has this op-ed
in The New York Times
, urging, among other things, that Brazil's military police be removed from the military justice system. She writes:
"The military police are not part of the armed forces, and yet they operate according to military principles of rank and discipline. They cannot strike or unionize, and are subject to a military-style penal code (meaning transgressions at work can be treated as mutiny or treason, and officers are tried in a special court). They are prohibited from 'revealing facts or documents that can discredit the police or disrupt hierarchy or discipline.'"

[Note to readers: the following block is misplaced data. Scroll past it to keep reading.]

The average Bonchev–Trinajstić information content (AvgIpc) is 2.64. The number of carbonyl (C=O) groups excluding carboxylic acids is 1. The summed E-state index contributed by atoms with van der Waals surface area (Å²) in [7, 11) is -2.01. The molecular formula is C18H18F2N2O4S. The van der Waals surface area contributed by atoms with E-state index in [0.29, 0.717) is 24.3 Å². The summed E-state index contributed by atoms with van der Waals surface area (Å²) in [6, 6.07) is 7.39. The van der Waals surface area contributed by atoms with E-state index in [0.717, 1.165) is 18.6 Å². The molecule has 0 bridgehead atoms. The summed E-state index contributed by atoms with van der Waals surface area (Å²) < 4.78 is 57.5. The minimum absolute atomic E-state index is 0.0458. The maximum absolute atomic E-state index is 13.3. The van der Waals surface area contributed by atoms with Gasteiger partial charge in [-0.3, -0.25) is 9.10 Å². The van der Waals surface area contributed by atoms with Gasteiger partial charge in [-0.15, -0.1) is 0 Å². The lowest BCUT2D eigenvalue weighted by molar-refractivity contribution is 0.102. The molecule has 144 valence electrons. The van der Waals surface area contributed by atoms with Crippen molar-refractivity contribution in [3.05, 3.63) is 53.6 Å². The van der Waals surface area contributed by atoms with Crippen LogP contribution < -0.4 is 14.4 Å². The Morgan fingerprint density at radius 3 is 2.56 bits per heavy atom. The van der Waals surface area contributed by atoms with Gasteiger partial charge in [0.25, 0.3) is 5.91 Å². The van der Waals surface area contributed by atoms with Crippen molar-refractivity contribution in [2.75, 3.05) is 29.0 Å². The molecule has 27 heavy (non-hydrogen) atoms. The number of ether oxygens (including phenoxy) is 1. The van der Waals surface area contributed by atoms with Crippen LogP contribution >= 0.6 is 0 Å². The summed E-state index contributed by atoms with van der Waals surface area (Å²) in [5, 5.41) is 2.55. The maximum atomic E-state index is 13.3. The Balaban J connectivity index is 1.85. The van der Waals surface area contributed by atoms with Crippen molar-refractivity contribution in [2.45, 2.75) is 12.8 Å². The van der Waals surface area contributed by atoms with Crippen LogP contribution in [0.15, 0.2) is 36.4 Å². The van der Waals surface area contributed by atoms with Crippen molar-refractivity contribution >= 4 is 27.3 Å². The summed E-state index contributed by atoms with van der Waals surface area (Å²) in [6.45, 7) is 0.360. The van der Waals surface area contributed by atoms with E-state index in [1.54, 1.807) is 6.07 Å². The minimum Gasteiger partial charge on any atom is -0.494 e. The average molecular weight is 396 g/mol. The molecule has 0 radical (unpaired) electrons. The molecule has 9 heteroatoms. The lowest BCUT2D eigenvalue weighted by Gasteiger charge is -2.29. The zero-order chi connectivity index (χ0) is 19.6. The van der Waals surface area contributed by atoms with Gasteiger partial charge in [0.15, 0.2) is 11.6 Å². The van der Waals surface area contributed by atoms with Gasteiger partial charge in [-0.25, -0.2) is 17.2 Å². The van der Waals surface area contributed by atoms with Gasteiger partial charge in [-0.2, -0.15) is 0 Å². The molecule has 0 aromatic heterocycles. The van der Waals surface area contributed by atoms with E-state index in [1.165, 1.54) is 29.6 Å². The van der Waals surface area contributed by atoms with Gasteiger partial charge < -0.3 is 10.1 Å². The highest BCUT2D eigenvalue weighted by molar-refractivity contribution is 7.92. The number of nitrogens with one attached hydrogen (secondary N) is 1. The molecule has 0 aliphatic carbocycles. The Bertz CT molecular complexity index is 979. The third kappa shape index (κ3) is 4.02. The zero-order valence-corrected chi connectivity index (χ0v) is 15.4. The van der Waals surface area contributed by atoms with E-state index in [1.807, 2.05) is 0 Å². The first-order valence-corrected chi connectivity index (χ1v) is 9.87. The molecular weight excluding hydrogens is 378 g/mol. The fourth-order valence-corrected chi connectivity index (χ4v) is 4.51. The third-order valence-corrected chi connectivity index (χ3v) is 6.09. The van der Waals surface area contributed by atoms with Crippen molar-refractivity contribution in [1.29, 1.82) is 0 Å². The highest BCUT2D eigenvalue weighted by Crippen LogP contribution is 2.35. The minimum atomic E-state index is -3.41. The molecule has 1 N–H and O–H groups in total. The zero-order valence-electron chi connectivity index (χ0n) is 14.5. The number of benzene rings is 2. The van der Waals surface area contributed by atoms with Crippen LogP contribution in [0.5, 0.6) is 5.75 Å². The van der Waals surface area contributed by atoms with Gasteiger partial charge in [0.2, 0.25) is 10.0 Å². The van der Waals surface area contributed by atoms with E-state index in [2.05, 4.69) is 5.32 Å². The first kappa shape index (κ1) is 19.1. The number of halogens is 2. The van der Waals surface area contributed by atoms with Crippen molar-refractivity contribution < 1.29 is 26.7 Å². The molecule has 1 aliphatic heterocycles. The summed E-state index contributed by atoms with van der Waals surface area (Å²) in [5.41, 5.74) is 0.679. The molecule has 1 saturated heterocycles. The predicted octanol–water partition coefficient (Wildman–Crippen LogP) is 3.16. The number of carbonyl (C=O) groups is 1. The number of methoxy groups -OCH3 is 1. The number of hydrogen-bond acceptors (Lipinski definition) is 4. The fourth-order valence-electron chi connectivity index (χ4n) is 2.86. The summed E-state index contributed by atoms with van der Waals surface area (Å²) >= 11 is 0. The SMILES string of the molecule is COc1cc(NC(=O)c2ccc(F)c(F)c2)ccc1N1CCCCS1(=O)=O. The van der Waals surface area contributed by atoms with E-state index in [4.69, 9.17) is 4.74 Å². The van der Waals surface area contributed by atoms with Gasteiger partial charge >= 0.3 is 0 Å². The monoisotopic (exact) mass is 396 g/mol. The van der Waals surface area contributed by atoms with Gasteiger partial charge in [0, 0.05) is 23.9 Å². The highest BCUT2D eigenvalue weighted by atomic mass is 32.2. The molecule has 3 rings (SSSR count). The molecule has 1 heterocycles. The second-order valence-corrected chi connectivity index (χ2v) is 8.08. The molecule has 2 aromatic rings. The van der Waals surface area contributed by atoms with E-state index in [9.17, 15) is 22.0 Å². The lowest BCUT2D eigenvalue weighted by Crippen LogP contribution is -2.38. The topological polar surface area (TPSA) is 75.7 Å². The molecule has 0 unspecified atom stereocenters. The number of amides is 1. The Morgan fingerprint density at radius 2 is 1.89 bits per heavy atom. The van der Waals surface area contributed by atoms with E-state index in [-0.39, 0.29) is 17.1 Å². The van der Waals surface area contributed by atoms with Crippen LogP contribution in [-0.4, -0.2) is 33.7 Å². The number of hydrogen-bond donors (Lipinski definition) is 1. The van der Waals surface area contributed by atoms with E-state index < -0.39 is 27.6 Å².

Demilitarizing the military police, she argues, "would grant more labor rights to our officers, releasing them from a military code of conduct and discipline that often involves humiliation and training infused with a war mentality. It would also mean conferring on the civilian justice system the authority to judge all crimes committed by police officers."
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